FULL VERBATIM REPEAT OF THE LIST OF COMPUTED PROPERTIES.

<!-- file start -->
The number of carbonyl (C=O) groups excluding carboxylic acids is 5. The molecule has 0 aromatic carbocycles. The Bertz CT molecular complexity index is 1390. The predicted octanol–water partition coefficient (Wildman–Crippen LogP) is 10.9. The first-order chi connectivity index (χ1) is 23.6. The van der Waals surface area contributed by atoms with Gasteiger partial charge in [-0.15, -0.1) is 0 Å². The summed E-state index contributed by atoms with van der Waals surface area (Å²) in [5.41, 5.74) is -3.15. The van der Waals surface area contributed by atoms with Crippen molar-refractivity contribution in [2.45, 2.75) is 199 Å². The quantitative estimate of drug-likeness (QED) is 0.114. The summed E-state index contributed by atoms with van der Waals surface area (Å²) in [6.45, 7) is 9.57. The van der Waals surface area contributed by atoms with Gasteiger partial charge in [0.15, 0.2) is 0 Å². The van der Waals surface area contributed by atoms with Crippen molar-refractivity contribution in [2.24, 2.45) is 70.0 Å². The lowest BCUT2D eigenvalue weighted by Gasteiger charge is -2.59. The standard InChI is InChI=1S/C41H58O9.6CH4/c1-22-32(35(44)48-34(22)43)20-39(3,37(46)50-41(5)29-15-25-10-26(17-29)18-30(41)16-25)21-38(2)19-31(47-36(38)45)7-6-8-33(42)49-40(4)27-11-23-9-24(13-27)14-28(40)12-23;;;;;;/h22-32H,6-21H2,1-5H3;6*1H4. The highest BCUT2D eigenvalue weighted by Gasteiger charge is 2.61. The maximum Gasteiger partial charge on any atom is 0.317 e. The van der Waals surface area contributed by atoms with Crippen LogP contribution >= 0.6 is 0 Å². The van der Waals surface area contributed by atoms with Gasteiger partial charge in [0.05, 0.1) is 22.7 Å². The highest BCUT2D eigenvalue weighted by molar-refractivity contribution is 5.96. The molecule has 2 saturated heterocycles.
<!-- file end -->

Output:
The number of carbonyl (C=O) groups excluding carboxylic acids is 5. The molecule has 0 aromatic carbocycles. The Bertz CT molecular complexity index is 1390. The predicted octanol–water partition coefficient (Wildman–Crippen LogP) is 10.9. The first-order chi connectivity index (χ1) is 23.6. The van der Waals surface area contributed by atoms with Gasteiger partial charge in [-0.15, -0.1) is 0 Å². The summed E-state index contributed by atoms with van der Waals surface area (Å²) in [5.41, 5.74) is -3.15. The van der Waals surface area contributed by atoms with Crippen molar-refractivity contribution in [2.45, 2.75) is 199 Å². The quantitative estimate of drug-likeness (QED) is 0.114. The summed E-state index contributed by atoms with van der Waals surface area (Å²) in [6.45, 7) is 9.57. The van der Waals surface area contributed by atoms with Gasteiger partial charge in [0.15, 0.2) is 0 Å². The van der Waals surface area contributed by atoms with Crippen molar-refractivity contribution in [2.24, 2.45) is 70.0 Å². The lowest BCUT2D eigenvalue weighted by Gasteiger charge is -2.59. The standard InChI is InChI=1S/C41H58O9.6CH4/c1-22-32(35(44)48-34(22)43)20-39(3,37(46)50-41(5)29-15-25-10-26(17-29)18-30(41)16-25)21-38(2)19-31(47-36(38)45)7-6-8-33(42)49-40(4)27-11-23-9-24(13-27)14-28(40)12-23;;;;;;/h22-32H,6-21H2,1-5H3;6*1H4. The highest BCUT2D eigenvalue weighted by Gasteiger charge is 2.61. The maximum Gasteiger partial charge on any atom is 0.317 e. The van der Waals surface area contributed by atoms with Crippen LogP contribution >= 0.6 is 0 Å². The van der Waals surface area contributed by atoms with Gasteiger partial charge in [0.05, 0.1) is 22.7 Å². The highest BCUT2D eigenvalue weighted by molar-refractivity contribution is 5.96. The molecule has 2 saturated heterocycles.